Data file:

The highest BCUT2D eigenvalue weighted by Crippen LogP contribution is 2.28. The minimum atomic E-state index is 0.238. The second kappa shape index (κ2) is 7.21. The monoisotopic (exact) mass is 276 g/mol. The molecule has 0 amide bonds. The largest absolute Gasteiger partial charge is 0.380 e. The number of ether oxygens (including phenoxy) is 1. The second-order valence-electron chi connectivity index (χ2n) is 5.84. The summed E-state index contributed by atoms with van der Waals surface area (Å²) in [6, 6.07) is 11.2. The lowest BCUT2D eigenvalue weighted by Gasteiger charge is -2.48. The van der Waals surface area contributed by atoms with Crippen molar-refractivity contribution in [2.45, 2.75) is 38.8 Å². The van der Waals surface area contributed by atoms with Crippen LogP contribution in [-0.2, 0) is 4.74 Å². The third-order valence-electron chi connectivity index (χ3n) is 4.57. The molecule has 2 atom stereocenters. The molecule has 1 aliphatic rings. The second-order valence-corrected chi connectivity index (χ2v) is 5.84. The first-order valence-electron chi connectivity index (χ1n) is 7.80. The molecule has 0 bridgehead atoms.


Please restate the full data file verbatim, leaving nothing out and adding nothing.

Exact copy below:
The highest BCUT2D eigenvalue weighted by Crippen LogP contribution is 2.28. The minimum atomic E-state index is 0.238. The second kappa shape index (κ2) is 7.21. The monoisotopic (exact) mass is 276 g/mol. The molecule has 0 amide bonds. The largest absolute Gasteiger partial charge is 0.380 e. The number of ether oxygens (including phenoxy) is 1. The second-order valence-electron chi connectivity index (χ2n) is 5.84. The summed E-state index contributed by atoms with van der Waals surface area (Å²) in [6, 6.07) is 11.2. The lowest BCUT2D eigenvalue weighted by Gasteiger charge is -2.48. The van der Waals surface area contributed by atoms with Crippen molar-refractivity contribution in [2.45, 2.75) is 38.8 Å². The van der Waals surface area contributed by atoms with Crippen LogP contribution in [-0.2, 0) is 4.74 Å². The third-order valence-electron chi connectivity index (χ3n) is 4.57. The molecule has 2 atom stereocenters. The molecule has 1 aliphatic rings. The second-order valence-corrected chi connectivity index (χ2v) is 5.84. The first-order valence-electron chi connectivity index (χ1n) is 7.80. The molecule has 0 bridgehead atoms.